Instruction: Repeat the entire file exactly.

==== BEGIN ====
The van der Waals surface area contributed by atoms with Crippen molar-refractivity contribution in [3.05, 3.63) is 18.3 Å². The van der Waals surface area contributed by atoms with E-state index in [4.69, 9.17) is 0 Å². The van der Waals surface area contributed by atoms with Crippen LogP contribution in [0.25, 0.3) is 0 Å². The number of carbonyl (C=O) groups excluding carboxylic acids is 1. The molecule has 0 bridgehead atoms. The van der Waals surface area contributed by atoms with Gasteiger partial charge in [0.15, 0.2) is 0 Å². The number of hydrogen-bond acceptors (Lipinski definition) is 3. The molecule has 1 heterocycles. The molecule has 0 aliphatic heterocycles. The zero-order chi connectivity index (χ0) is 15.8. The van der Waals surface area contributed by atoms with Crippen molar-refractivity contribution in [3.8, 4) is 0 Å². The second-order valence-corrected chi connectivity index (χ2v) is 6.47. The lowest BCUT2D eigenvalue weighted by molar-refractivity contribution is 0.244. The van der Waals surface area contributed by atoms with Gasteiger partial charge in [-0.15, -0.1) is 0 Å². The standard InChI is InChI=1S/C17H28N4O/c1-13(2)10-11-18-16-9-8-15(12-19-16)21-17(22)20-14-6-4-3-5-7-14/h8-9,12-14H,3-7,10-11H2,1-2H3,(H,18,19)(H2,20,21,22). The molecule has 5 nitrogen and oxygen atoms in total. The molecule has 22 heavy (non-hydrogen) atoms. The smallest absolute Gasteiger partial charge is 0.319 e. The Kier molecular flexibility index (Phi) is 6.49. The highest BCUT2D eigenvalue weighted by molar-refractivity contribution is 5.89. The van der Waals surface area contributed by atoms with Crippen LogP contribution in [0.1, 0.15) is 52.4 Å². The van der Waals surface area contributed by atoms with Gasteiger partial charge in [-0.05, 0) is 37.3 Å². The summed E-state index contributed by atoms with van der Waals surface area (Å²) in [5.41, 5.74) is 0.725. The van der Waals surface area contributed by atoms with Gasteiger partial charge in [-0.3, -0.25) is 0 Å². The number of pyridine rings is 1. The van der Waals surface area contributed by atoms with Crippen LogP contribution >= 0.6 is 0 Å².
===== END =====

The van der Waals surface area contributed by atoms with Crippen molar-refractivity contribution in [3.05, 3.63) is 18.3 Å². The van der Waals surface area contributed by atoms with E-state index in [4.69, 9.17) is 0 Å². The van der Waals surface area contributed by atoms with Crippen LogP contribution in [0.25, 0.3) is 0 Å². The number of carbonyl (C=O) groups excluding carboxylic acids is 1. The molecule has 0 bridgehead atoms. The van der Waals surface area contributed by atoms with Gasteiger partial charge in [0.15, 0.2) is 0 Å². The number of hydrogen-bond acceptors (Lipinski definition) is 3. The molecule has 1 heterocycles. The molecule has 0 aliphatic heterocycles. The zero-order chi connectivity index (χ0) is 15.8. The van der Waals surface area contributed by atoms with Crippen molar-refractivity contribution in [3.8, 4) is 0 Å². The second-order valence-corrected chi connectivity index (χ2v) is 6.47. The lowest BCUT2D eigenvalue weighted by molar-refractivity contribution is 0.244. The van der Waals surface area contributed by atoms with Gasteiger partial charge in [-0.15, -0.1) is 0 Å². The standard InChI is InChI=1S/C17H28N4O/c1-13(2)10-11-18-16-9-8-15(12-19-16)21-17(22)20-14-6-4-3-5-7-14/h8-9,12-14H,3-7,10-11H2,1-2H3,(H,18,19)(H2,20,21,22). The molecule has 5 nitrogen and oxygen atoms in total. The molecule has 22 heavy (non-hydrogen) atoms. The smallest absolute Gasteiger partial charge is 0.319 e. The Kier molecular flexibility index (Phi) is 6.49. The highest BCUT2D eigenvalue weighted by molar-refractivity contribution is 5.89. The van der Waals surface area contributed by atoms with Crippen LogP contribution in [0.1, 0.15) is 52.4 Å². The van der Waals surface area contributed by atoms with Gasteiger partial charge in [-0.05, 0) is 37.3 Å². The summed E-state index contributed by atoms with van der Waals surface area (Å²) in [5.41, 5.74) is 0.725. The van der Waals surface area contributed by atoms with Gasteiger partial charge in [-0.3, -0.25) is 0 Å². The number of pyridine rings is 1. The van der Waals surface area contributed by atoms with Crippen LogP contribution >= 0.6 is 0 Å².